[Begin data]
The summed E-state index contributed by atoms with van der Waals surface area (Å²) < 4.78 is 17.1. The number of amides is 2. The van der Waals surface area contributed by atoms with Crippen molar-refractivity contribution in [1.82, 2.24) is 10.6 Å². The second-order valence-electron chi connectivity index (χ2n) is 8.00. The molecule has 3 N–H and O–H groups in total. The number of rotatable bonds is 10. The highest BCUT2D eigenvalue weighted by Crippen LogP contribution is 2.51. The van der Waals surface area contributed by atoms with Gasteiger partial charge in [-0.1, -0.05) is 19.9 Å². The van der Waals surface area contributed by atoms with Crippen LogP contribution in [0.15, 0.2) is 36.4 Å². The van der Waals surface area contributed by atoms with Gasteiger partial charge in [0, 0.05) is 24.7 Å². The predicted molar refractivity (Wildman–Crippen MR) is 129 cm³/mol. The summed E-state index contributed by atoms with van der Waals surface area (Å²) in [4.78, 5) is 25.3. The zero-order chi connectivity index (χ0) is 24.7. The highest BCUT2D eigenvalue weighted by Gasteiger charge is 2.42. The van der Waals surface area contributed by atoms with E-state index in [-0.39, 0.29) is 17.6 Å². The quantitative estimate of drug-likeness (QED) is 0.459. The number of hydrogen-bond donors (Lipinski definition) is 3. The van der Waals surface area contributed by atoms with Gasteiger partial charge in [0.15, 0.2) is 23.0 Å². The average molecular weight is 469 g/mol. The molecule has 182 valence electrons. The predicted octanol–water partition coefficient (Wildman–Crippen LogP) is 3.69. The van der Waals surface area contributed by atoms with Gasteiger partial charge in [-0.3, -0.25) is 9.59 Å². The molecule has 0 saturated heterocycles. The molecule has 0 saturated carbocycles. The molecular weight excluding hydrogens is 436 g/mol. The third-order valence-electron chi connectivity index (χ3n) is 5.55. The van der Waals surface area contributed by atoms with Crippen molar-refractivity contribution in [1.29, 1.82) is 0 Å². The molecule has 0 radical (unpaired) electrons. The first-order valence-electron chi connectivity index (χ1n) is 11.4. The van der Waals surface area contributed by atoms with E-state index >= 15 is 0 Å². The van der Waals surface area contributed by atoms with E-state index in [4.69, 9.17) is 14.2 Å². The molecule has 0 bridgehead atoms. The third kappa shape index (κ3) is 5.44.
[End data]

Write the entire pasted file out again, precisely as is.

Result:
The summed E-state index contributed by atoms with van der Waals surface area (Å²) < 4.78 is 17.1. The number of amides is 2. The van der Waals surface area contributed by atoms with Crippen molar-refractivity contribution in [1.82, 2.24) is 10.6 Å². The second-order valence-electron chi connectivity index (χ2n) is 8.00. The molecule has 3 N–H and O–H groups in total. The number of rotatable bonds is 10. The highest BCUT2D eigenvalue weighted by Crippen LogP contribution is 2.51. The van der Waals surface area contributed by atoms with Gasteiger partial charge in [-0.1, -0.05) is 19.9 Å². The van der Waals surface area contributed by atoms with Crippen LogP contribution in [0.15, 0.2) is 36.4 Å². The van der Waals surface area contributed by atoms with Gasteiger partial charge in [0, 0.05) is 24.7 Å². The predicted molar refractivity (Wildman–Crippen MR) is 129 cm³/mol. The summed E-state index contributed by atoms with van der Waals surface area (Å²) in [4.78, 5) is 25.3. The zero-order chi connectivity index (χ0) is 24.7. The highest BCUT2D eigenvalue weighted by Gasteiger charge is 2.42. The van der Waals surface area contributed by atoms with E-state index in [-0.39, 0.29) is 17.6 Å². The quantitative estimate of drug-likeness (QED) is 0.459. The number of hydrogen-bond donors (Lipinski definition) is 3. The van der Waals surface area contributed by atoms with Gasteiger partial charge in [0.15, 0.2) is 23.0 Å². The average molecular weight is 469 g/mol. The molecule has 182 valence electrons. The predicted octanol–water partition coefficient (Wildman–Crippen LogP) is 3.69. The van der Waals surface area contributed by atoms with Gasteiger partial charge in [-0.3, -0.25) is 9.59 Å². The molecule has 0 saturated heterocycles. The molecule has 0 saturated carbocycles. The molecular weight excluding hydrogens is 436 g/mol. The third-order valence-electron chi connectivity index (χ3n) is 5.55. The van der Waals surface area contributed by atoms with Crippen molar-refractivity contribution in [1.29, 1.82) is 0 Å². The molecule has 0 radical (unpaired) electrons. The first-order valence-electron chi connectivity index (χ1n) is 11.4. The van der Waals surface area contributed by atoms with E-state index >= 15 is 0 Å². The van der Waals surface area contributed by atoms with E-state index in [4.69, 9.17) is 14.2 Å². The molecule has 0 bridgehead atoms. The third kappa shape index (κ3) is 5.44.